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The Science Of Acne

two girls with facial masks on

Acne: the scourge of adolescence. Most people endure it at some point, and can't wait to be rid of the combination of whiteheads, blackheads, pimples, and pustules that comprise the skin condition that affects over 80% of teenagers and nearly 20% of adults.

What Is Acne?

Acne begins with the pores from which hair grows. These pores contain sebaceous glands that produce a type of oil that lubricates hair and skin. When the glands produce the right amount of oil, there's usually no trouble.

But, when a pore gets clogged with too much oil and dead skin cells, problems arise. The onset of puberty in most kids involves the production of hormones. These hormones cause the sebaceous glands to make excess oil. Too much oil clogs pores and attracts bacteria, which feed on the oil and begin to multiply. A clogged pore can only stand so much internal pressure before its walls break, allowing the oil and bacteria to seep under the surrounding skin. This gives rise to something every teen dreads: a pimple.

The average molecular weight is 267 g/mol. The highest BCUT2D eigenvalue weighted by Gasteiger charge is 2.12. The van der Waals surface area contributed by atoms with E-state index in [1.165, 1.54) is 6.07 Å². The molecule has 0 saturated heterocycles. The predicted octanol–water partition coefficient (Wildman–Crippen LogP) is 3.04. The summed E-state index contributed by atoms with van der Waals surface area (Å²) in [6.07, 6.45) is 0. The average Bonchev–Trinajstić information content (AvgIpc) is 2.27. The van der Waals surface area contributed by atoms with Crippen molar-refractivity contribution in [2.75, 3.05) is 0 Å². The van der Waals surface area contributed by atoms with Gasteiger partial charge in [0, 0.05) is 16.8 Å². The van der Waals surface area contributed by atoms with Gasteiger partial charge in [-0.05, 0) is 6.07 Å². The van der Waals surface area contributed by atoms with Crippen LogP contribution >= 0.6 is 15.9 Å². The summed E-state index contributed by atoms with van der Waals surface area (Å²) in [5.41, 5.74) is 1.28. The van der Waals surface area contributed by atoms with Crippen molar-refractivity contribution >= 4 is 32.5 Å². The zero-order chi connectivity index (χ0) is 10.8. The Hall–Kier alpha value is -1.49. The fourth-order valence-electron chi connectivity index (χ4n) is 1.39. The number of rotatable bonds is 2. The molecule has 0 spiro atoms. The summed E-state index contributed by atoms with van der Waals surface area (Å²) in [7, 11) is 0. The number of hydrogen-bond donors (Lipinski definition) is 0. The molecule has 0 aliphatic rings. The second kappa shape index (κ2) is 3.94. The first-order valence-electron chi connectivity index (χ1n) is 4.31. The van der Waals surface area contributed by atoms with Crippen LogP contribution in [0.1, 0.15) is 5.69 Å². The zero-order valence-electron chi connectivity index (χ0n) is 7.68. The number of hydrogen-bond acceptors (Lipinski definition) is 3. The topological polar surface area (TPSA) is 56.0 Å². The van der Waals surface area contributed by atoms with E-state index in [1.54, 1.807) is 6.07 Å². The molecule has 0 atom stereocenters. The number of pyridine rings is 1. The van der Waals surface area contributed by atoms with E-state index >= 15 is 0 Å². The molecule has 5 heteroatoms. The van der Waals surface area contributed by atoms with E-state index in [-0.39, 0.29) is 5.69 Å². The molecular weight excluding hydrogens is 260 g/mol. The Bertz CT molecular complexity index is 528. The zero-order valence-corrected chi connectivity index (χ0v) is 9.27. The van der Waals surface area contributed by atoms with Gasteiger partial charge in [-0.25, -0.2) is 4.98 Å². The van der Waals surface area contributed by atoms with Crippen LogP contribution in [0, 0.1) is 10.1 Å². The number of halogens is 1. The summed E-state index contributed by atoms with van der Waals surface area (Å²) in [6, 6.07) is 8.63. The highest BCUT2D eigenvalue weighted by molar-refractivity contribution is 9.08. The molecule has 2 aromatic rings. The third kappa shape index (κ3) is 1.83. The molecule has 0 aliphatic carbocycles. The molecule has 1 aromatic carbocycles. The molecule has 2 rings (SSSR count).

Acne Causes

Contrary to popular belief, eating foods such as pizza and chocolate does not cause or exacerbate acne. Whether or not a person will have acne as a teenager or adult is largely a matter of genetics: if your parents had it, there's a good chance you will too.

Although there is no cure for acne, simple remedies to prevent a build-up of oil in pores, such as washing your face with soap and warm water and using oil-free cosmetics, can help.

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